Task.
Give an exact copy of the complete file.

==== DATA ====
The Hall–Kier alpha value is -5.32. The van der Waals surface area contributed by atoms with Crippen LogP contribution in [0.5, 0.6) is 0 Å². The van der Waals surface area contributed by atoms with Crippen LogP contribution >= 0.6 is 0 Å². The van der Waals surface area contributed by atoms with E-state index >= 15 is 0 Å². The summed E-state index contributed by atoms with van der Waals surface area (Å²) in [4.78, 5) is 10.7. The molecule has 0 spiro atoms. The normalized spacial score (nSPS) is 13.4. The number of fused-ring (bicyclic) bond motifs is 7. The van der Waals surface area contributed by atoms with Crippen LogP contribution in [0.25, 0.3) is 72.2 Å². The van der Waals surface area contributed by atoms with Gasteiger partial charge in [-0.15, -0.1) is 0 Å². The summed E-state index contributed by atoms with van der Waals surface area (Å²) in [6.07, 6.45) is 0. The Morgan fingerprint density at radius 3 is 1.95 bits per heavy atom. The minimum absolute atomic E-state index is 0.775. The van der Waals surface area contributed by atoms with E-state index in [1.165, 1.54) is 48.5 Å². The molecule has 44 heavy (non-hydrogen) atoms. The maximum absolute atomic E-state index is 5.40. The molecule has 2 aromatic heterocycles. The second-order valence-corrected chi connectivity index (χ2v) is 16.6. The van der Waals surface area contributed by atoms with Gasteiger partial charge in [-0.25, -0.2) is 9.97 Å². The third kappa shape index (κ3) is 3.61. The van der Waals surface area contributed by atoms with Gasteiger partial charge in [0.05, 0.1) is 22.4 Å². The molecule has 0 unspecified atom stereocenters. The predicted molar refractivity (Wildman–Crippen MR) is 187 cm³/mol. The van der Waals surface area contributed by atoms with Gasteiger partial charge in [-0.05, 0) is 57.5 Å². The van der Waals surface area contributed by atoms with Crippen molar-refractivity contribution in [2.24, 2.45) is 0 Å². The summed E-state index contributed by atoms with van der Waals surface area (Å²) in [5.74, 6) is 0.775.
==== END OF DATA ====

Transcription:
The Hall–Kier alpha value is -5.32. The van der Waals surface area contributed by atoms with Crippen LogP contribution in [0.5, 0.6) is 0 Å². The van der Waals surface area contributed by atoms with Crippen LogP contribution >= 0.6 is 0 Å². The van der Waals surface area contributed by atoms with E-state index >= 15 is 0 Å². The summed E-state index contributed by atoms with van der Waals surface area (Å²) in [4.78, 5) is 10.7. The molecule has 0 spiro atoms. The normalized spacial score (nSPS) is 13.4. The number of fused-ring (bicyclic) bond motifs is 7. The van der Waals surface area contributed by atoms with Crippen LogP contribution in [0.25, 0.3) is 72.2 Å². The van der Waals surface area contributed by atoms with Gasteiger partial charge in [-0.15, -0.1) is 0 Å². The summed E-state index contributed by atoms with van der Waals surface area (Å²) in [6.07, 6.45) is 0. The Morgan fingerprint density at radius 3 is 1.95 bits per heavy atom. The minimum absolute atomic E-state index is 0.775. The van der Waals surface area contributed by atoms with E-state index in [1.165, 1.54) is 48.5 Å². The molecule has 44 heavy (non-hydrogen) atoms. The maximum absolute atomic E-state index is 5.40. The molecule has 2 aromatic heterocycles. The second-order valence-corrected chi connectivity index (χ2v) is 16.6. The van der Waals surface area contributed by atoms with Gasteiger partial charge in [-0.25, -0.2) is 9.97 Å². The third kappa shape index (κ3) is 3.61. The van der Waals surface area contributed by atoms with Gasteiger partial charge in [0.05, 0.1) is 22.4 Å². The molecule has 0 unspecified atom stereocenters. The predicted molar refractivity (Wildman–Crippen MR) is 187 cm³/mol. The van der Waals surface area contributed by atoms with Gasteiger partial charge in [-0.05, 0) is 57.5 Å². The van der Waals surface area contributed by atoms with Crippen molar-refractivity contribution in [2.24, 2.45) is 0 Å². The summed E-state index contributed by atoms with van der Waals surface area (Å²) in [5.74, 6) is 0.775.